Incendiary doesn't review many singles, but we thought this one was really special, unique even. A record that screams character, the singer spits out one liners in No Money Honey with a venom and force: it's as if he's been jumped in a queue for the taxis after the pubs close. The line "good with a bit o' bud/fine with a bit o' wine" is sensational* and drives the beat in a really clever way. I have no idea how old this lot are, they sound assured enough to be all of 18 or so, and I doubt whether an older or "hipper/hipster" singer would have the gumption to sound like a transvestite on 40 fags a day.
Once you can drag your attention from the astonishing vocal delivery you'll notice the very inventive, bubbling music that underpins the song: it's either supremely edited or the work of a bunch of schizophrenics, it's so restless. Musically it's that classic North Western stew of soul, garage pop and ever so slightly camp WMC cabaret. A mention should be given to the trumpet/cornet parts as they are marvellous. This brass sound drives the wry "morning after" stroll that is Sugar Me Tea, where they add a signature bucolic note you'd expect to hear on a Ratpack show. A tremendous single, with the ingredients music has been lacking of late (i.e. character), you just can't ignore this.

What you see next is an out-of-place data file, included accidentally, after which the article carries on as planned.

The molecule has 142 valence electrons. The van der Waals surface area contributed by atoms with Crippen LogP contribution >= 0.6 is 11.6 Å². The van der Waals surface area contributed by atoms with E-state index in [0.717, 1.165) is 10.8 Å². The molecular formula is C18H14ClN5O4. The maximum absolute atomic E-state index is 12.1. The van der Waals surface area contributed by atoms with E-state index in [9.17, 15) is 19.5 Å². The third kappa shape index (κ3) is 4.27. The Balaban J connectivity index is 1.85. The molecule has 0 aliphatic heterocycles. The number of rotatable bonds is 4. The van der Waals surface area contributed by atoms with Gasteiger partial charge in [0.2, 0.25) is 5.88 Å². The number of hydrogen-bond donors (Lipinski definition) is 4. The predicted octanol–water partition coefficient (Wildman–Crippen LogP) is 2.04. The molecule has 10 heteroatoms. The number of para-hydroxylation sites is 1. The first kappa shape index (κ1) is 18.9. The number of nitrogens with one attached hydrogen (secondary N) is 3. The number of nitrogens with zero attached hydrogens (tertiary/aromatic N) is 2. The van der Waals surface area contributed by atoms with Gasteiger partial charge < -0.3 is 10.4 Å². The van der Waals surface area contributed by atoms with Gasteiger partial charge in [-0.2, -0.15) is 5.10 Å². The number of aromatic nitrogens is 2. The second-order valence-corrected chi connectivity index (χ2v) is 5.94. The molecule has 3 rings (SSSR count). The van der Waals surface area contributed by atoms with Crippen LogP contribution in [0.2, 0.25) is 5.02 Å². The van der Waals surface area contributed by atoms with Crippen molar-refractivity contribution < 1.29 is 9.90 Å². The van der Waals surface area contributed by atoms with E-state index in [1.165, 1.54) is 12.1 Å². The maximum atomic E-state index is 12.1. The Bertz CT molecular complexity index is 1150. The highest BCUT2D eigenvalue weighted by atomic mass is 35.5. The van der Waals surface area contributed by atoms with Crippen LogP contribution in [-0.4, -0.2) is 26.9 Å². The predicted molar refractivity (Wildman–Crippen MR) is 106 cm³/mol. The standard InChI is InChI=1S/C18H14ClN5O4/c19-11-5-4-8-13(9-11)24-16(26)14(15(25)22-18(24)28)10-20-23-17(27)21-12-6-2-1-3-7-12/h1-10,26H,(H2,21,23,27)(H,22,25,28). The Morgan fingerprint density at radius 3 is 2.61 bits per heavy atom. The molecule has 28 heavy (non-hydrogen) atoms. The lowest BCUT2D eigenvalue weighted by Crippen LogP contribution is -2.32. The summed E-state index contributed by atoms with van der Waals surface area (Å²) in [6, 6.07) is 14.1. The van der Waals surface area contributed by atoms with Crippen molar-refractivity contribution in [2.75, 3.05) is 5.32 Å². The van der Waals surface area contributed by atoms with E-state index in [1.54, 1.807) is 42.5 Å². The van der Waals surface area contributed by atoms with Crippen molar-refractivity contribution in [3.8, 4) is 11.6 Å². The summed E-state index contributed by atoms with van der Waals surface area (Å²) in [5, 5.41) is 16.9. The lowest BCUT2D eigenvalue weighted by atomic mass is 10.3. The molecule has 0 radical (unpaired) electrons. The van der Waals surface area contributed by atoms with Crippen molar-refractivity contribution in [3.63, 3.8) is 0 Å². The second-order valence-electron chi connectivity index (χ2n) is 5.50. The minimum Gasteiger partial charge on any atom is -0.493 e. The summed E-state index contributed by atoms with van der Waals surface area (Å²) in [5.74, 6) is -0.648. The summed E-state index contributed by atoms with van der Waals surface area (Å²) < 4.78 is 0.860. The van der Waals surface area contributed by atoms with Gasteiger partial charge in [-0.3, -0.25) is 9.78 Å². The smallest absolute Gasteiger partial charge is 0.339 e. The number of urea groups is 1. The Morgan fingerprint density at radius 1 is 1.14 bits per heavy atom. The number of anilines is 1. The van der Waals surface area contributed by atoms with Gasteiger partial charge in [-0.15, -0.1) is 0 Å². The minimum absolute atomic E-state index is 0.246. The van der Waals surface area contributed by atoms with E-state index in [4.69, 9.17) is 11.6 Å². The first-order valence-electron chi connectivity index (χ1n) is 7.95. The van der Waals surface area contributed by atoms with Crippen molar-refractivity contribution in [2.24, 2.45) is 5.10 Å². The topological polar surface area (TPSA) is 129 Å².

(*Also beyond this reviewer: who thought they sang bit o' pud, that's when streetwise Manchester runs up against backwoods Accrington for you!)